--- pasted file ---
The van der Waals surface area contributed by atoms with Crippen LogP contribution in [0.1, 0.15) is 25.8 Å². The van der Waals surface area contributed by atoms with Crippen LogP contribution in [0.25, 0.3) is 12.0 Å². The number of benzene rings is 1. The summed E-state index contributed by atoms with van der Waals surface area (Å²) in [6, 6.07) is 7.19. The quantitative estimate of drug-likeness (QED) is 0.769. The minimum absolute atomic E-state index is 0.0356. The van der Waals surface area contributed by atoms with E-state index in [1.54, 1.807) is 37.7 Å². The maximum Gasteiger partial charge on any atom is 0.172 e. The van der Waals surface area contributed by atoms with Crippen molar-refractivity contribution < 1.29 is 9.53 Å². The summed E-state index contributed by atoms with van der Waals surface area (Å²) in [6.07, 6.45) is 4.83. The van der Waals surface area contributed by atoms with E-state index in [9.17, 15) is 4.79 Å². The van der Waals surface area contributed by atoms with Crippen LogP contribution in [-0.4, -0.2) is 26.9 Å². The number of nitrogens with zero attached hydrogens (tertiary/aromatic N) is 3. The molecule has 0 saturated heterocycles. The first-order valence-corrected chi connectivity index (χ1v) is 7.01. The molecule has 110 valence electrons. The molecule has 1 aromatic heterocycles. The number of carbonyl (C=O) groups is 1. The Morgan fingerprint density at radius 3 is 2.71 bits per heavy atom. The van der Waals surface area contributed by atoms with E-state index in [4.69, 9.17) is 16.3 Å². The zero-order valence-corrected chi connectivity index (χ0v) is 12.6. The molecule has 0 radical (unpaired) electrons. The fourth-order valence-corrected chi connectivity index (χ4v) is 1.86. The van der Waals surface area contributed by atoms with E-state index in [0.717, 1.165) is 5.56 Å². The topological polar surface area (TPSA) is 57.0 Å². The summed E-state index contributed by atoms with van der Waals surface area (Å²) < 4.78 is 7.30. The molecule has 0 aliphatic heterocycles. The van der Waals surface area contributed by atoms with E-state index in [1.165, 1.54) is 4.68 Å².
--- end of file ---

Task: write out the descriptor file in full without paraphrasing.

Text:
The van der Waals surface area contributed by atoms with Crippen LogP contribution in [0.1, 0.15) is 25.8 Å². The van der Waals surface area contributed by atoms with Crippen LogP contribution in [0.25, 0.3) is 12.0 Å². The number of benzene rings is 1. The summed E-state index contributed by atoms with van der Waals surface area (Å²) in [6, 6.07) is 7.19. The quantitative estimate of drug-likeness (QED) is 0.769. The minimum absolute atomic E-state index is 0.0356. The van der Waals surface area contributed by atoms with E-state index in [1.54, 1.807) is 37.7 Å². The maximum Gasteiger partial charge on any atom is 0.172 e. The van der Waals surface area contributed by atoms with Crippen molar-refractivity contribution < 1.29 is 9.53 Å². The summed E-state index contributed by atoms with van der Waals surface area (Å²) in [6.07, 6.45) is 4.83. The van der Waals surface area contributed by atoms with E-state index in [9.17, 15) is 4.79 Å². The van der Waals surface area contributed by atoms with Crippen LogP contribution in [-0.4, -0.2) is 26.9 Å². The number of nitrogens with zero attached hydrogens (tertiary/aromatic N) is 3. The molecule has 0 saturated heterocycles. The first-order valence-corrected chi connectivity index (χ1v) is 7.01. The molecule has 110 valence electrons. The molecule has 1 aromatic heterocycles. The number of carbonyl (C=O) groups is 1. The Morgan fingerprint density at radius 3 is 2.71 bits per heavy atom. The van der Waals surface area contributed by atoms with E-state index in [4.69, 9.17) is 16.3 Å². The zero-order valence-corrected chi connectivity index (χ0v) is 12.6. The molecule has 0 radical (unpaired) electrons. The fourth-order valence-corrected chi connectivity index (χ4v) is 1.86. The van der Waals surface area contributed by atoms with E-state index in [0.717, 1.165) is 5.56 Å². The topological polar surface area (TPSA) is 57.0 Å². The summed E-state index contributed by atoms with van der Waals surface area (Å²) < 4.78 is 7.30. The molecule has 0 aliphatic heterocycles. The van der Waals surface area contributed by atoms with E-state index in [1.165, 1.54) is 4.68 Å².